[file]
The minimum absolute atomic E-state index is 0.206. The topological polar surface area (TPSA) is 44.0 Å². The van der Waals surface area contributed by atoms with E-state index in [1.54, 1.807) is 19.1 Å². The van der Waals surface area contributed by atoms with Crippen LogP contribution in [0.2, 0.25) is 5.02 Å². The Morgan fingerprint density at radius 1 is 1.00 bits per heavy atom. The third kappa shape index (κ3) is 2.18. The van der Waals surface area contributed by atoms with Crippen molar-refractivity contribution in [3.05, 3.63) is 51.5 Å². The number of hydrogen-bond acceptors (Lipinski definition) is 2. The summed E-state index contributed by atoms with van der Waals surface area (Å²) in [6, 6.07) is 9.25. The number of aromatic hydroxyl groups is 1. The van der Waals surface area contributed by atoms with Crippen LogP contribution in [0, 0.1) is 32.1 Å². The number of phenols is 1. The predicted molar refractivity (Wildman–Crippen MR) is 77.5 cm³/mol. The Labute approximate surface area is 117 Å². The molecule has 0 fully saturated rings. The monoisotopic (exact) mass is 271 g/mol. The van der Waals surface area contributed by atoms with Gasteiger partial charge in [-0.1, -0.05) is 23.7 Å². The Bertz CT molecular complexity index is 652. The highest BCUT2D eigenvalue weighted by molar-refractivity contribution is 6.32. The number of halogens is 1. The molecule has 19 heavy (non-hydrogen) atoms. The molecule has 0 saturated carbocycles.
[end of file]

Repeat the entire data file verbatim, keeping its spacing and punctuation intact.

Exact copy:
The minimum absolute atomic E-state index is 0.206. The topological polar surface area (TPSA) is 44.0 Å². The van der Waals surface area contributed by atoms with E-state index in [1.54, 1.807) is 19.1 Å². The van der Waals surface area contributed by atoms with Crippen LogP contribution in [0.2, 0.25) is 5.02 Å². The Morgan fingerprint density at radius 1 is 1.00 bits per heavy atom. The third kappa shape index (κ3) is 2.18. The van der Waals surface area contributed by atoms with Crippen molar-refractivity contribution in [3.05, 3.63) is 51.5 Å². The number of hydrogen-bond acceptors (Lipinski definition) is 2. The summed E-state index contributed by atoms with van der Waals surface area (Å²) in [6, 6.07) is 9.25. The number of aromatic hydroxyl groups is 1. The van der Waals surface area contributed by atoms with Crippen LogP contribution in [0, 0.1) is 32.1 Å². The number of phenols is 1. The predicted molar refractivity (Wildman–Crippen MR) is 77.5 cm³/mol. The Labute approximate surface area is 117 Å². The molecule has 0 fully saturated rings. The monoisotopic (exact) mass is 271 g/mol. The van der Waals surface area contributed by atoms with Gasteiger partial charge in [-0.1, -0.05) is 23.7 Å². The Bertz CT molecular complexity index is 652. The highest BCUT2D eigenvalue weighted by molar-refractivity contribution is 6.32. The number of halogens is 1. The molecule has 19 heavy (non-hydrogen) atoms. The molecule has 0 saturated carbocycles.